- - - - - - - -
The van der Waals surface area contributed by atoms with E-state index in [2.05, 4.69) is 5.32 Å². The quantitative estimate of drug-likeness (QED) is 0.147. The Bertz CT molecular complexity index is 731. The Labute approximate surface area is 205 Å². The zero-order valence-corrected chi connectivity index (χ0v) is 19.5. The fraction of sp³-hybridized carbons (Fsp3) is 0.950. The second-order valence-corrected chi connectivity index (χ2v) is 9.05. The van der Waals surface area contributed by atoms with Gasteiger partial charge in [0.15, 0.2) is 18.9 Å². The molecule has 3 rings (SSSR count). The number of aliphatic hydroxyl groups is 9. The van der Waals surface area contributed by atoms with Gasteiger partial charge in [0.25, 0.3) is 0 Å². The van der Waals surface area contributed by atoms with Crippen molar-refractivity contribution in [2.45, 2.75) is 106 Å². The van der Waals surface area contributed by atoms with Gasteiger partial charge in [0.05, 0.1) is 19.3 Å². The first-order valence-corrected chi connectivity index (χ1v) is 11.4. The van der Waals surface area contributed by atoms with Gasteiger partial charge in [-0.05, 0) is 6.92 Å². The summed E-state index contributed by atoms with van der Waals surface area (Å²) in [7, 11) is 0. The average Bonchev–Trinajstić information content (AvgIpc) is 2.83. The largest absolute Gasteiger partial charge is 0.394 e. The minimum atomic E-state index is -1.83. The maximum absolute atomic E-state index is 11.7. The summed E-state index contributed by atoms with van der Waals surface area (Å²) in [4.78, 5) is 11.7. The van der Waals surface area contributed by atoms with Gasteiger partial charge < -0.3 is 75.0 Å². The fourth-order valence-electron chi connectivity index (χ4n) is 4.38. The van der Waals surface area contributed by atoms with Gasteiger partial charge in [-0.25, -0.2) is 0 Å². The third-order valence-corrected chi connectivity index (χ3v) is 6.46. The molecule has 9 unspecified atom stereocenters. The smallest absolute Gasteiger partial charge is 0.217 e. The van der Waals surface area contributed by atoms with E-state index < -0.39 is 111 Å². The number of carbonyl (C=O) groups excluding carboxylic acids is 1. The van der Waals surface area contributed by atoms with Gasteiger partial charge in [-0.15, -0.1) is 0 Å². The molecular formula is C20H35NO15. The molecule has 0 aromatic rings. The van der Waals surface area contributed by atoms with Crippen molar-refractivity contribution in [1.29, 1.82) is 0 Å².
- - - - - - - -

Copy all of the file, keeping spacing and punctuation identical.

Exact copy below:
The van der Waals surface area contributed by atoms with E-state index in [2.05, 4.69) is 5.32 Å². The quantitative estimate of drug-likeness (QED) is 0.147. The Bertz CT molecular complexity index is 731. The Labute approximate surface area is 205 Å². The zero-order valence-corrected chi connectivity index (χ0v) is 19.5. The fraction of sp³-hybridized carbons (Fsp3) is 0.950. The second-order valence-corrected chi connectivity index (χ2v) is 9.05. The van der Waals surface area contributed by atoms with Gasteiger partial charge in [0.15, 0.2) is 18.9 Å². The molecule has 3 rings (SSSR count). The number of aliphatic hydroxyl groups is 9. The van der Waals surface area contributed by atoms with Gasteiger partial charge in [0.25, 0.3) is 0 Å². The van der Waals surface area contributed by atoms with Crippen molar-refractivity contribution in [2.45, 2.75) is 106 Å². The van der Waals surface area contributed by atoms with Gasteiger partial charge in [0.05, 0.1) is 19.3 Å². The first-order valence-corrected chi connectivity index (χ1v) is 11.4. The van der Waals surface area contributed by atoms with Gasteiger partial charge in [-0.05, 0) is 6.92 Å². The summed E-state index contributed by atoms with van der Waals surface area (Å²) in [7, 11) is 0. The average Bonchev–Trinajstić information content (AvgIpc) is 2.83. The largest absolute Gasteiger partial charge is 0.394 e. The minimum atomic E-state index is -1.83. The maximum absolute atomic E-state index is 11.7. The summed E-state index contributed by atoms with van der Waals surface area (Å²) in [4.78, 5) is 11.7. The van der Waals surface area contributed by atoms with Gasteiger partial charge < -0.3 is 75.0 Å². The fourth-order valence-electron chi connectivity index (χ4n) is 4.38. The van der Waals surface area contributed by atoms with Gasteiger partial charge in [-0.25, -0.2) is 0 Å². The third-order valence-corrected chi connectivity index (χ3v) is 6.46. The molecule has 9 unspecified atom stereocenters. The smallest absolute Gasteiger partial charge is 0.217 e. The van der Waals surface area contributed by atoms with E-state index < -0.39 is 111 Å². The number of carbonyl (C=O) groups excluding carboxylic acids is 1. The van der Waals surface area contributed by atoms with Gasteiger partial charge in [-0.15, -0.1) is 0 Å². The molecular formula is C20H35NO15. The molecule has 0 aromatic rings. The van der Waals surface area contributed by atoms with Crippen molar-refractivity contribution in [1.29, 1.82) is 0 Å².